Kane County joins municipalities protesting IMRF investment strategy
More than 30 Illinois counties and municipalities are calling for the Illinois Municipal Retirement Fund to retract a decision that's forcing local governments to find millions of additional dollars for pensions in the 2020 fiscal year.
Trustees of one of Illinois' largest public employee pension funds voted in December to lower its expected annual rate of return on investments to 7.25%. For the past 25 years, the expected rate of return was 7.5%.
With less money expected to come in on the investment side, local units of government in the $42 billion pension fund must kick in more money to avoid the underfunding many of the state's other pension funds.
On the ground level, in Kane County, that means finding an extra $1.6 million in 2020 and about $5 million during the next three years. That's a 21% increase above what county officials budgeted for pensions.
County officials have already hinted at employee layoffs and/or delaying capital projects.
"We're being painted into a very expensive corner," county board Chairman Chris Lauzen said. He is one of the leading voices pushing IMRF trustees to reconsider the decision. "This is a property tax issue. And this is not satisfactory."
DuPage, Lake, McHenry and Will counties are also protesting IMRF's decision, as are Aurora and North Aurora.
Lauzen's beef stems from IMRF's own history of investment success. During the last 10 years, including the Great Recession, IMRF saw five years of investment returns better than 13.5%. Two of the years were better than 21%.
Brian Collins, IMRF's new executive director, said he's proud of that record. But the national trend in pension funds is to lower the expected rate of return based on actual poorer market performance, he said. A 7.25% expected rate of return is the median across the industry right now.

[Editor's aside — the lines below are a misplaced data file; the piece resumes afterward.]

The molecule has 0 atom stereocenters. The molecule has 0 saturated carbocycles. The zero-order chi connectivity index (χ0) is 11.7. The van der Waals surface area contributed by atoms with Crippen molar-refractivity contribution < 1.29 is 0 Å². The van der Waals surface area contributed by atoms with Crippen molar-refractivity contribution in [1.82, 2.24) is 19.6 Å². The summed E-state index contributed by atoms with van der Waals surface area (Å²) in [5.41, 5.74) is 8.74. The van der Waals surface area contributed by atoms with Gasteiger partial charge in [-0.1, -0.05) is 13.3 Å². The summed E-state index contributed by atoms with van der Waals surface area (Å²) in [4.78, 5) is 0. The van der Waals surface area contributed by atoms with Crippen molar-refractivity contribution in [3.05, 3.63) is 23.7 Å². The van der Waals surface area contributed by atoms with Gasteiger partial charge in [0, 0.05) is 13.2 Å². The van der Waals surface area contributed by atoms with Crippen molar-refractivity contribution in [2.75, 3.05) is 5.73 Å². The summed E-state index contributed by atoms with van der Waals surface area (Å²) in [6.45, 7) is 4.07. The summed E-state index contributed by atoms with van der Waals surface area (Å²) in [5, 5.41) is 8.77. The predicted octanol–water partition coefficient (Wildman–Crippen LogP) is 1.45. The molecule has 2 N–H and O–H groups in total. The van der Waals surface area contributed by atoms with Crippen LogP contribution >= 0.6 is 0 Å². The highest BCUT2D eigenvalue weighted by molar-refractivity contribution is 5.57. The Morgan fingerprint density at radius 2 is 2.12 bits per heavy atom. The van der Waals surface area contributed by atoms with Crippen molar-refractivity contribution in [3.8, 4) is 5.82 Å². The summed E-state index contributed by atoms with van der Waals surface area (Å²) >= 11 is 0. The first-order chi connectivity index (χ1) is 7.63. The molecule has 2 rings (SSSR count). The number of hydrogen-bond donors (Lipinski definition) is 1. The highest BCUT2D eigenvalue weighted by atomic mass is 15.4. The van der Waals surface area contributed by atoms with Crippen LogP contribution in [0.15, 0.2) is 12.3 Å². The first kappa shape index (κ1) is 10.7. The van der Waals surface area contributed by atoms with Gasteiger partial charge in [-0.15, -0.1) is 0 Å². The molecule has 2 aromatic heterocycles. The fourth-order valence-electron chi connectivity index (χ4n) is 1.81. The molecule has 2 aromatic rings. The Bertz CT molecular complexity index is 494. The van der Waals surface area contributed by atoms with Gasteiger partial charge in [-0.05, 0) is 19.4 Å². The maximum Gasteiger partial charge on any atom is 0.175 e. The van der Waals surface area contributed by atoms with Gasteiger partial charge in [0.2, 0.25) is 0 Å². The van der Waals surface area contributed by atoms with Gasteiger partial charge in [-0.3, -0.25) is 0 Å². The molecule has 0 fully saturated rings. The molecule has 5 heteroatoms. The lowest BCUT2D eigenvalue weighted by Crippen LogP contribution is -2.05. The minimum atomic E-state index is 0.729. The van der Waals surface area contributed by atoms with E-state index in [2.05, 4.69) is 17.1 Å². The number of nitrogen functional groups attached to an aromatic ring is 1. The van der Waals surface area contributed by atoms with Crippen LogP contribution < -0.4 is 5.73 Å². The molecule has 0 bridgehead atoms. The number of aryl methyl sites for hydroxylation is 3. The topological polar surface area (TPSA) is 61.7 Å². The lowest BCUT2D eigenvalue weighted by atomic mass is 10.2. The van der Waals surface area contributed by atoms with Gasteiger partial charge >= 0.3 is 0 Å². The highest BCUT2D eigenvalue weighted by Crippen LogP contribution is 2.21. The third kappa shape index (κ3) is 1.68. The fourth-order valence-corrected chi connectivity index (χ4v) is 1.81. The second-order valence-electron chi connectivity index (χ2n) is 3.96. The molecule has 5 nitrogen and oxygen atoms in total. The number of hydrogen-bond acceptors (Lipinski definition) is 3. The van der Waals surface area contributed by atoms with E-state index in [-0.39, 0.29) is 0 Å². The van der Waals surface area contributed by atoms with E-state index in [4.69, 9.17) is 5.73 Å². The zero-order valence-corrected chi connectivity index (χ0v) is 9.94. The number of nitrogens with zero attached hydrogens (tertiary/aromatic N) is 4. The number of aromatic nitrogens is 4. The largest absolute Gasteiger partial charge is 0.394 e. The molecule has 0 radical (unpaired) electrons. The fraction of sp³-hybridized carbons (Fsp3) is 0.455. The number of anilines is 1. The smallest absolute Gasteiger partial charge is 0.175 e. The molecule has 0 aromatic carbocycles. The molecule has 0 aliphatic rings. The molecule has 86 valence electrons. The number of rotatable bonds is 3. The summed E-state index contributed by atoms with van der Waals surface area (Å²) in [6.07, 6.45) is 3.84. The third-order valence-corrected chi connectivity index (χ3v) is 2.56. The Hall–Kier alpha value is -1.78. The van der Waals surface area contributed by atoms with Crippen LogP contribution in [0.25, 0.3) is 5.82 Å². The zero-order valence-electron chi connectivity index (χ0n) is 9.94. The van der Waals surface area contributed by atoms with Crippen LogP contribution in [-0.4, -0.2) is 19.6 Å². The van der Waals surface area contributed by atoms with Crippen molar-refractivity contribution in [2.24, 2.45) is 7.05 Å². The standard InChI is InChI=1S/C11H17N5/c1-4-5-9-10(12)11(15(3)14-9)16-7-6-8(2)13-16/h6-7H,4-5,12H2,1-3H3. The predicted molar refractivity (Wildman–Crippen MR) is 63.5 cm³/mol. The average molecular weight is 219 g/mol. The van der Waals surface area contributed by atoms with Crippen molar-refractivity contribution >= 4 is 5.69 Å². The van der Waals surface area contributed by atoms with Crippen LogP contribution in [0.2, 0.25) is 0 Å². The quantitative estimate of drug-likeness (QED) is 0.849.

Collins pointed to a gradual downward performance trend of the markets. Thirty years ago, pension returns were about 8.3%. Twenty-five years ago, that fell to about 7.4%. Twenty years ago, it was 5.9%.
Even with recent rebounds, the trend in the last decade puts a reasonable, conservative expectation at 7.25%, he said.
"Our policy is to always be trending toward 100% funding," Collins said. "Anything less than 100% funding is borrowing. The expected rate of return is critical. It's the single biggest decision we make at IMRF. If we are too optimistic, we will be underfunding the plan. If we assume 10% and we only earn 5%, we are borrowing. We are taking medicine along the way so that you don't find yourself in the disastrous place that all the other funds in this state are in."
Lauzen and his fellow officials protesting the decision want IMRF to base its expectations on IMRF's better-than-average performance, not a national average. They would rather see IMRF not hit the 7.5% rate of return and make up the difference on the back end than pay upfront.
He said lowering the expected return shrinks expectations for the fund managers while giving them millions more in management fees through the increased local contributions.
"It's we pay more, you do less," Lauzen said.
Lauzen tried to get IMRF trustees to place an item for reconsideration on their next meeting agenda. That effort failed. That leaves two routes -- changing the state legislation governing IMRF or working to change the makeup of IMRF's board of trustees.
Lauzen said he believes changing state law is unlikely. He is exploring options, or at least independent oversight, to the internal election process for IMRF's eight trustees.